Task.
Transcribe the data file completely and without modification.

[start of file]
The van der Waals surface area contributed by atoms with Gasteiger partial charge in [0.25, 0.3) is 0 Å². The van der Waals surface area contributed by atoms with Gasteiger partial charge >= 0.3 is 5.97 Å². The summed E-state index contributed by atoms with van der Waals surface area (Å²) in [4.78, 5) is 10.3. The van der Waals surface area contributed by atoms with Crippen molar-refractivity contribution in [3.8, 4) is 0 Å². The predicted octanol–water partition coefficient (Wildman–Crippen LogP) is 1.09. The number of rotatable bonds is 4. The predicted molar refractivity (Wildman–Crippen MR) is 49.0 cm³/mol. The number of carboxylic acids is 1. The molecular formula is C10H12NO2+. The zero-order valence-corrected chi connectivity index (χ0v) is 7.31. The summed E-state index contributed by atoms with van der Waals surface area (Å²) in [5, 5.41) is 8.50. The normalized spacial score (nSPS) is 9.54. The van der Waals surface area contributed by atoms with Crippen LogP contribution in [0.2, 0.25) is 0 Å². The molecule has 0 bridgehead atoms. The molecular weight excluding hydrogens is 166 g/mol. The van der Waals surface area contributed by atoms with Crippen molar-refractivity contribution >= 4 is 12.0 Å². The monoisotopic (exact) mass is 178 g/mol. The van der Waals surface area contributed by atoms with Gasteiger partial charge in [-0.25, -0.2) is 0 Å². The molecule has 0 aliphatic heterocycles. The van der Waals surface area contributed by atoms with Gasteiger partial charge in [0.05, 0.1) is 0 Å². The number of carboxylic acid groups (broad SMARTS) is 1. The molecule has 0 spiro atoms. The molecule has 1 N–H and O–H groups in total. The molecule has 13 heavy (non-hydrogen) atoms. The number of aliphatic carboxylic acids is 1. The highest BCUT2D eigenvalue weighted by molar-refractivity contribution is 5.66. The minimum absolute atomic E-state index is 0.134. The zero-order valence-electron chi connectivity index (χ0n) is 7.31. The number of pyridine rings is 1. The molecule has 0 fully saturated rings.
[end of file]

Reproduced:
The van der Waals surface area contributed by atoms with Gasteiger partial charge in [0.25, 0.3) is 0 Å². The van der Waals surface area contributed by atoms with Gasteiger partial charge >= 0.3 is 5.97 Å². The summed E-state index contributed by atoms with van der Waals surface area (Å²) in [4.78, 5) is 10.3. The van der Waals surface area contributed by atoms with Crippen molar-refractivity contribution in [3.8, 4) is 0 Å². The predicted octanol–water partition coefficient (Wildman–Crippen LogP) is 1.09. The number of rotatable bonds is 4. The predicted molar refractivity (Wildman–Crippen MR) is 49.0 cm³/mol. The number of carboxylic acids is 1. The molecular formula is C10H12NO2+. The zero-order valence-corrected chi connectivity index (χ0v) is 7.31. The summed E-state index contributed by atoms with van der Waals surface area (Å²) in [5, 5.41) is 8.50. The normalized spacial score (nSPS) is 9.54. The van der Waals surface area contributed by atoms with Crippen LogP contribution in [0.2, 0.25) is 0 Å². The molecule has 0 bridgehead atoms. The molecular weight excluding hydrogens is 166 g/mol. The van der Waals surface area contributed by atoms with Crippen molar-refractivity contribution >= 4 is 12.0 Å². The monoisotopic (exact) mass is 178 g/mol. The van der Waals surface area contributed by atoms with Gasteiger partial charge in [-0.25, -0.2) is 0 Å². The molecule has 0 aliphatic heterocycles. The van der Waals surface area contributed by atoms with Gasteiger partial charge in [0.05, 0.1) is 0 Å². The number of carboxylic acid groups (broad SMARTS) is 1. The molecule has 0 spiro atoms. The molecule has 1 N–H and O–H groups in total. The molecule has 13 heavy (non-hydrogen) atoms. The number of aliphatic carboxylic acids is 1. The highest BCUT2D eigenvalue weighted by molar-refractivity contribution is 5.66. The minimum absolute atomic E-state index is 0.134. The zero-order valence-electron chi connectivity index (χ0n) is 7.31. The number of pyridine rings is 1. The molecule has 0 fully saturated rings.